Sitting in a rented room on Tan Ky Tan Quy Street in Binh Tan District, Tran Van Bay and his wife are yearning for the situation to return to normal. 

“I wait tables for a diner, but it has been closed for months, leaving me with no income,“ Bay’s wife revealed.

“We now depend on Bay’s job at a nail manufacturing workshop, but it only pays him VND4 million [$175] a month. How can a family of three, plus our dependent parents, live off that?”

Bay is looking for more jobs to cover the family’s bills, but the prospect seems bleak.

“Picking up gigs at the moment seems harder than picking up money on the street," he lamented.

"No one seems to hire these days.”

A lottery ticket seller receives a food package from a benefactor in Ho Chi Minh City. Photo: Dieu Qui / Tuoi Tre

A lottery ticket seller receives a food package from a benefactor in Ho Chi Minh City. Photo: Dieu Qui / Tuoi Tre

Street vendors’ blues

As public parks have been shut down and foot traffic on the streets has also drastically shriveled, the livelihoods of street vendors are in jeopardy. 

Nguyen Thi Phan, 39, a street vendor from Hanoi who peddles near Tam Vu Street in Binh Thanh District, said she suffers more during this outbreak compared to the previous.

“In normal times, I can make hundreds of thousands of Vietnamese dong [VND100,000 = $4.3] selling food and drinks to strollers in the park from 5:00 pm to 12:00 am,” she said.

“For now, there are more sellers than buyers, which makes the business much less lucrative.”

Phan’s husband, who is a street peddler, has stayed home for over a month due to poor sales, turning her the sole breadwinner of the family. 

She now has to cover the expenses, including rent, groceries, money owed to suppliers, and a sum to support her three children back at home, all by herself. 

Also facing difficulties is a fruit stall on the side of Tran Van Giau Street in Binh Tan District -- the source of Ly Thi Ha and her husband’s daily income. 

Once turning enough profit for the family, the stall is no longer selling well as the nearby Pouyuen factory -- where most of its customers come from -- was shuttered following the detection of a COVID-19 cluster.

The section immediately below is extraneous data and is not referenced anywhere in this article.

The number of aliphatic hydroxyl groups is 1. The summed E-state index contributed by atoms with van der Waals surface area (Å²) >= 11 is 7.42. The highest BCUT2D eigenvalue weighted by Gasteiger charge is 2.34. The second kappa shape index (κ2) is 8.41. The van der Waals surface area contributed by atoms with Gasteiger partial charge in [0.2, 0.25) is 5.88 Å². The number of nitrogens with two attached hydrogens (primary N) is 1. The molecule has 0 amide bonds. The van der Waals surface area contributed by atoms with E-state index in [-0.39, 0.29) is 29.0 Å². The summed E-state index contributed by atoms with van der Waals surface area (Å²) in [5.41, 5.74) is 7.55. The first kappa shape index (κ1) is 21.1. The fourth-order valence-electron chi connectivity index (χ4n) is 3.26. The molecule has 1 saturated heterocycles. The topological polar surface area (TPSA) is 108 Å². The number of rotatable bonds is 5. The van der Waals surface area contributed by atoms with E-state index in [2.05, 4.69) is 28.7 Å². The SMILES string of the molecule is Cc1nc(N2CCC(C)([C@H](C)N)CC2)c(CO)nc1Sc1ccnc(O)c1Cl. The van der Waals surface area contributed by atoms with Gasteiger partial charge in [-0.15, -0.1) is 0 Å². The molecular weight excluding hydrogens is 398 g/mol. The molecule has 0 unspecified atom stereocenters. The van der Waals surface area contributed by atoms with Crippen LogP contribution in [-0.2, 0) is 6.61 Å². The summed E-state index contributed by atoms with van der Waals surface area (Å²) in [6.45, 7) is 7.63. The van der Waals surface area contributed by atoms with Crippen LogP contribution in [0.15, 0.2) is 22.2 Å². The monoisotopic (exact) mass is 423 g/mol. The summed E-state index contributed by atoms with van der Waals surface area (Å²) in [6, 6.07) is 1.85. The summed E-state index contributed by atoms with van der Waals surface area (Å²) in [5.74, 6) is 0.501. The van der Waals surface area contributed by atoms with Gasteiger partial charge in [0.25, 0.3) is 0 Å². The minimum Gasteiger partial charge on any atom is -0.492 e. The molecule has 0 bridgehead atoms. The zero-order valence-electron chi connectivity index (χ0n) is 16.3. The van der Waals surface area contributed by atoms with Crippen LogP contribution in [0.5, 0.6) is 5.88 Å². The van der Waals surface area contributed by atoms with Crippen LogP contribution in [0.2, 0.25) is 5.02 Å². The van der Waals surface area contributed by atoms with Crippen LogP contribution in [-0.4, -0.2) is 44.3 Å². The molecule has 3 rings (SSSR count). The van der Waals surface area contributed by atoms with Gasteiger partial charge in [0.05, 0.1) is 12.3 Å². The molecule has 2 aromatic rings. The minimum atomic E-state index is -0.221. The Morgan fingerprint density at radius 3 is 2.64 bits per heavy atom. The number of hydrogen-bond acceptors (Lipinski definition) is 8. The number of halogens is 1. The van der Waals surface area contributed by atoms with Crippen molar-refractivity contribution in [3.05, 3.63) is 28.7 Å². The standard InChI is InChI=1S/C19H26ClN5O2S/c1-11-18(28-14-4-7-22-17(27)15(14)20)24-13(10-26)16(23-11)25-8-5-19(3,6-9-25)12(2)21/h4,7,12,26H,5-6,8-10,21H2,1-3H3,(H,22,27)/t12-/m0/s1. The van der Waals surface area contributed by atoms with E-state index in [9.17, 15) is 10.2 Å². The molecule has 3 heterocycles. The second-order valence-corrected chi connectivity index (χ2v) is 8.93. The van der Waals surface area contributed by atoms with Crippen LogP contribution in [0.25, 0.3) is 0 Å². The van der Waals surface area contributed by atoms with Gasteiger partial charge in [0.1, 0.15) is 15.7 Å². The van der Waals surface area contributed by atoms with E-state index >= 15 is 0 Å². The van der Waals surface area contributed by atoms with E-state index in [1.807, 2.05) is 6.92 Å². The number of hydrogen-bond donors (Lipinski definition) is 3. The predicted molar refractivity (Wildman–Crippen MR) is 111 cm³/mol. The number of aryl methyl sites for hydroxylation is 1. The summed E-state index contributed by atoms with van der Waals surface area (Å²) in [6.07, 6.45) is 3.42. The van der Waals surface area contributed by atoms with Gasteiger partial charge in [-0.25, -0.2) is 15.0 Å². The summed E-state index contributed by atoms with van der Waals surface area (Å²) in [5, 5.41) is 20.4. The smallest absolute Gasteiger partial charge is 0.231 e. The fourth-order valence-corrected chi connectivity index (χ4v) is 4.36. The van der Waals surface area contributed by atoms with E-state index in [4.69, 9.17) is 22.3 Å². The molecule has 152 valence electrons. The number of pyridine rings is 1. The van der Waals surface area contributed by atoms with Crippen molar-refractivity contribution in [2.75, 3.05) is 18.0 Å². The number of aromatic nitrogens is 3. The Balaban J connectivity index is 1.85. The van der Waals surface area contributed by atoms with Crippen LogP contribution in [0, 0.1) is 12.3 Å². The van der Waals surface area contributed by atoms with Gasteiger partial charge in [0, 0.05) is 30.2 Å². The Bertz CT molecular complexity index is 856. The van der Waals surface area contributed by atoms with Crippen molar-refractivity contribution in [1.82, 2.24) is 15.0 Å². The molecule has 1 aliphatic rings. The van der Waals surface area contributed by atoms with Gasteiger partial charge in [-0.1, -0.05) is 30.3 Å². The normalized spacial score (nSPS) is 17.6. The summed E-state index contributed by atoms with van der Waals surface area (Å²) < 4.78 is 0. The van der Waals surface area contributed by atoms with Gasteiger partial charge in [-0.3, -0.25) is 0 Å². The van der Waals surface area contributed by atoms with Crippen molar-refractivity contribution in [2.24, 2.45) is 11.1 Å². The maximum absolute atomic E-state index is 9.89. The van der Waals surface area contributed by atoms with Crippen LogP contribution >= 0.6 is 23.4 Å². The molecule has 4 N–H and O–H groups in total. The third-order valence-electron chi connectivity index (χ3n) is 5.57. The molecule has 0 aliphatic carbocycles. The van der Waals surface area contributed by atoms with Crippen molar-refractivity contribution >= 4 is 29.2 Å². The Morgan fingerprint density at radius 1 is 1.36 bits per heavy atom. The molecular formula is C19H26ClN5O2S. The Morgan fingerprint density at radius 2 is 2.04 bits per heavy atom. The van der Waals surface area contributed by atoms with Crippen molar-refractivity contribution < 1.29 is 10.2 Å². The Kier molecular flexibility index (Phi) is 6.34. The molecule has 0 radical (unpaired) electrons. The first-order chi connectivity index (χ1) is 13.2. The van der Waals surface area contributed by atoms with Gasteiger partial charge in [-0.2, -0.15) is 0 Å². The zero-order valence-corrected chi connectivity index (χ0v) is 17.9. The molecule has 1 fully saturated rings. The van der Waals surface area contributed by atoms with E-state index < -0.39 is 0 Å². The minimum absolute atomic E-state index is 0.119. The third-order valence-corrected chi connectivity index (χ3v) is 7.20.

Ha cannot switch to selling in local markets as they were closed pursuant to the social distancing mandate.

“I can only push the cart to the streets and hope for the best," Ha said.

"It’s better than lying flat at home.”

The family of two now has to cap their food spending at VND50,000 ($2) per day.

Nevertheless, they are still expected to send money back to Ha’s parents, who are looking after their child in southern Kien Giang Province.

“I have sold my only gold ring to make it through this month,” Ha professed.

“I don’t know if I can pull through when the situation drags out any longer.”

Like us on Facebook or follow us on Twitter to get the latest news about Vietnam!

Tuoi Tre News

More

Read more

;

Photos

VIDEOS

Vietnam’s Mekong Delta celebrates spring with ‘hat boi’ performances

The art form is so popular that it attracts people from all ages in the Mekong Delta

Vietnamese youngster travels back in time with clay miniatures

Each work is a scene caught by Dung and kept in his memories through his journeys across Vietnam

Experience summer sand-boarding in Mui Ne

Sand-boarding, a popular activity amongst local children in the coastal tourism town of Mui Ne in south-central Vietnam, is attracting hundreds of tourists to the Red Sand Dunes

Young maple trees given better protection as Hanoi enters rainy season

The trees are currently growing well, with green leaves and healthy branches.

Hunting skinks for food in southern Vietnam

Skink meat is known to be soft, tasty, and highly nutritious.

Latest news